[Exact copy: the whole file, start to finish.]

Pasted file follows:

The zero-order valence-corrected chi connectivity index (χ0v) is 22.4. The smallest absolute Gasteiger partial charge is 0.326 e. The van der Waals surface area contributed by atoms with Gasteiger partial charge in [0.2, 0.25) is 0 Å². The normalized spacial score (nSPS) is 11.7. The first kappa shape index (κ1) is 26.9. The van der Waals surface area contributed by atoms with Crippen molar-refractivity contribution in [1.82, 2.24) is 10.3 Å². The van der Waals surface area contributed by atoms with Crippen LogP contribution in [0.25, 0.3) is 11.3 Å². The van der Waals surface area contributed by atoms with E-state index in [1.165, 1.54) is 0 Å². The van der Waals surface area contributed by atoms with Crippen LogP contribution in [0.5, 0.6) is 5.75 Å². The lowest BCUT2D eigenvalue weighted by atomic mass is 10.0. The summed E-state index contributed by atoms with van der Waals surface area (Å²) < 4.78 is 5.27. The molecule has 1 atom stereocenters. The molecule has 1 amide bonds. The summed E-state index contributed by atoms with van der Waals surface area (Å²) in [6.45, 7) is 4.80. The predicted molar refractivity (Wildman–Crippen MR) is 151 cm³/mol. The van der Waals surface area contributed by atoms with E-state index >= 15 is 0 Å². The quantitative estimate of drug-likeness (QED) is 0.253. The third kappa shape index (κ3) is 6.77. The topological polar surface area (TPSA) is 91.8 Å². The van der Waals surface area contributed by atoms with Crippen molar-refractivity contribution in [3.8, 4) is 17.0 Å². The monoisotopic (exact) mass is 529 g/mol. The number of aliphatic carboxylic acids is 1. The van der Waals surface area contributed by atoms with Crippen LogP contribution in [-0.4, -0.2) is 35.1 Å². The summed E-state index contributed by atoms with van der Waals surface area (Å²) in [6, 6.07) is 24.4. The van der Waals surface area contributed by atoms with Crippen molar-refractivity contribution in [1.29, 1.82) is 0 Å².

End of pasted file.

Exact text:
The zero-order valence-corrected chi connectivity index (χ0v) is 22.4. The smallest absolute Gasteiger partial charge is 0.326 e. The van der Waals surface area contributed by atoms with Gasteiger partial charge in [0.2, 0.25) is 0 Å². The normalized spacial score (nSPS) is 11.7. The first kappa shape index (κ1) is 26.9. The van der Waals surface area contributed by atoms with Crippen molar-refractivity contribution in [1.82, 2.24) is 10.3 Å². The van der Waals surface area contributed by atoms with Crippen LogP contribution in [0.25, 0.3) is 11.3 Å². The van der Waals surface area contributed by atoms with E-state index in [1.165, 1.54) is 0 Å². The van der Waals surface area contributed by atoms with Crippen LogP contribution in [0.5, 0.6) is 5.75 Å². The lowest BCUT2D eigenvalue weighted by atomic mass is 10.0. The summed E-state index contributed by atoms with van der Waals surface area (Å²) < 4.78 is 5.27. The molecule has 1 atom stereocenters. The molecule has 1 amide bonds. The summed E-state index contributed by atoms with van der Waals surface area (Å²) in [6.45, 7) is 4.80. The predicted molar refractivity (Wildman–Crippen MR) is 151 cm³/mol. The van der Waals surface area contributed by atoms with E-state index >= 15 is 0 Å². The quantitative estimate of drug-likeness (QED) is 0.253. The third kappa shape index (κ3) is 6.77. The topological polar surface area (TPSA) is 91.8 Å². The van der Waals surface area contributed by atoms with Crippen molar-refractivity contribution in [3.8, 4) is 17.0 Å². The monoisotopic (exact) mass is 529 g/mol. The number of aliphatic carboxylic acids is 1. The van der Waals surface area contributed by atoms with Crippen LogP contribution in [-0.4, -0.2) is 35.1 Å². The summed E-state index contributed by atoms with van der Waals surface area (Å²) in [6, 6.07) is 24.4. The van der Waals surface area contributed by atoms with Crippen molar-refractivity contribution in [1.29, 1.82) is 0 Å².